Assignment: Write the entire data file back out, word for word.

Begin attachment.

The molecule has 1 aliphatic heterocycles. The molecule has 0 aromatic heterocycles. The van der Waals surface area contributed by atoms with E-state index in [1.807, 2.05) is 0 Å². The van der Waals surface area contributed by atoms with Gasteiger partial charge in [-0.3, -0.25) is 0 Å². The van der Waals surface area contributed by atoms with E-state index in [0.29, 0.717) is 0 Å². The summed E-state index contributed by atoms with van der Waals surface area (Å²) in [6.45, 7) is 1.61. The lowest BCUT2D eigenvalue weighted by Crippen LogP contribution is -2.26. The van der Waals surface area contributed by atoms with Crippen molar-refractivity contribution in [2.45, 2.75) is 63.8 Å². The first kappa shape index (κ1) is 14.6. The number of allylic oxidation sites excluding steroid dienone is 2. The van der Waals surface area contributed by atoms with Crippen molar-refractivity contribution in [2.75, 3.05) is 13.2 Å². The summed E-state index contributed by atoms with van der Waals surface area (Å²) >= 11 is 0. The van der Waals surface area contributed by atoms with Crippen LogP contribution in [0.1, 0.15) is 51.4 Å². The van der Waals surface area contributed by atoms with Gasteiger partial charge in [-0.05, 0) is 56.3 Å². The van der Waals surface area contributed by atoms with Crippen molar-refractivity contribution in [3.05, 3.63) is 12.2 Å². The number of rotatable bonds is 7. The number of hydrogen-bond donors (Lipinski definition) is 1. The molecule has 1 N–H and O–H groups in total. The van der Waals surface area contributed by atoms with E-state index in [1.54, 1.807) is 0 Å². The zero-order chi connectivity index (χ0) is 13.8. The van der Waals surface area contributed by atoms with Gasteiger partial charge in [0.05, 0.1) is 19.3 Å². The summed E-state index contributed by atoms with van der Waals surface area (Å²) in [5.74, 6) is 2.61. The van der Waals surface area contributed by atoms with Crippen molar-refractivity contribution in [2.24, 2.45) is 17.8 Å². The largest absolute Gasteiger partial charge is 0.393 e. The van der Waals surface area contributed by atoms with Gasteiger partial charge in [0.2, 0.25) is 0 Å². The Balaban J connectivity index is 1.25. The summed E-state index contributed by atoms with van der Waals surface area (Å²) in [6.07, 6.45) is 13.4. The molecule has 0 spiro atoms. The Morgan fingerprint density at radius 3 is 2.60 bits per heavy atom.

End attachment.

The molecule has 1 aliphatic heterocycles. The molecule has 0 aromatic heterocycles. The van der Waals surface area contributed by atoms with E-state index in [1.807, 2.05) is 0 Å². The van der Waals surface area contributed by atoms with Gasteiger partial charge in [-0.3, -0.25) is 0 Å². The van der Waals surface area contributed by atoms with E-state index in [0.29, 0.717) is 0 Å². The summed E-state index contributed by atoms with van der Waals surface area (Å²) in [6.45, 7) is 1.61. The lowest BCUT2D eigenvalue weighted by Crippen LogP contribution is -2.26. The van der Waals surface area contributed by atoms with Crippen molar-refractivity contribution in [2.45, 2.75) is 63.8 Å². The first kappa shape index (κ1) is 14.6. The number of allylic oxidation sites excluding steroid dienone is 2. The van der Waals surface area contributed by atoms with Crippen molar-refractivity contribution in [2.75, 3.05) is 13.2 Å². The summed E-state index contributed by atoms with van der Waals surface area (Å²) >= 11 is 0. The van der Waals surface area contributed by atoms with Crippen LogP contribution in [0.1, 0.15) is 51.4 Å². The van der Waals surface area contributed by atoms with Gasteiger partial charge in [-0.05, 0) is 56.3 Å². The van der Waals surface area contributed by atoms with Crippen molar-refractivity contribution in [3.05, 3.63) is 12.2 Å². The number of rotatable bonds is 7. The number of hydrogen-bond donors (Lipinski definition) is 1. The molecule has 1 N–H and O–H groups in total. The van der Waals surface area contributed by atoms with E-state index in [1.54, 1.807) is 0 Å². The zero-order chi connectivity index (χ0) is 13.8. The van der Waals surface area contributed by atoms with Gasteiger partial charge in [0.05, 0.1) is 19.3 Å². The summed E-state index contributed by atoms with van der Waals surface area (Å²) in [5.74, 6) is 2.61. The van der Waals surface area contributed by atoms with Crippen molar-refractivity contribution in [2.24, 2.45) is 17.8 Å². The largest absolute Gasteiger partial charge is 0.393 e. The van der Waals surface area contributed by atoms with Gasteiger partial charge in [0.2, 0.25) is 0 Å². The Balaban J connectivity index is 1.25. The summed E-state index contributed by atoms with van der Waals surface area (Å²) in [6.07, 6.45) is 13.4. The molecule has 0 spiro atoms. The Morgan fingerprint density at radius 3 is 2.60 bits per heavy atom.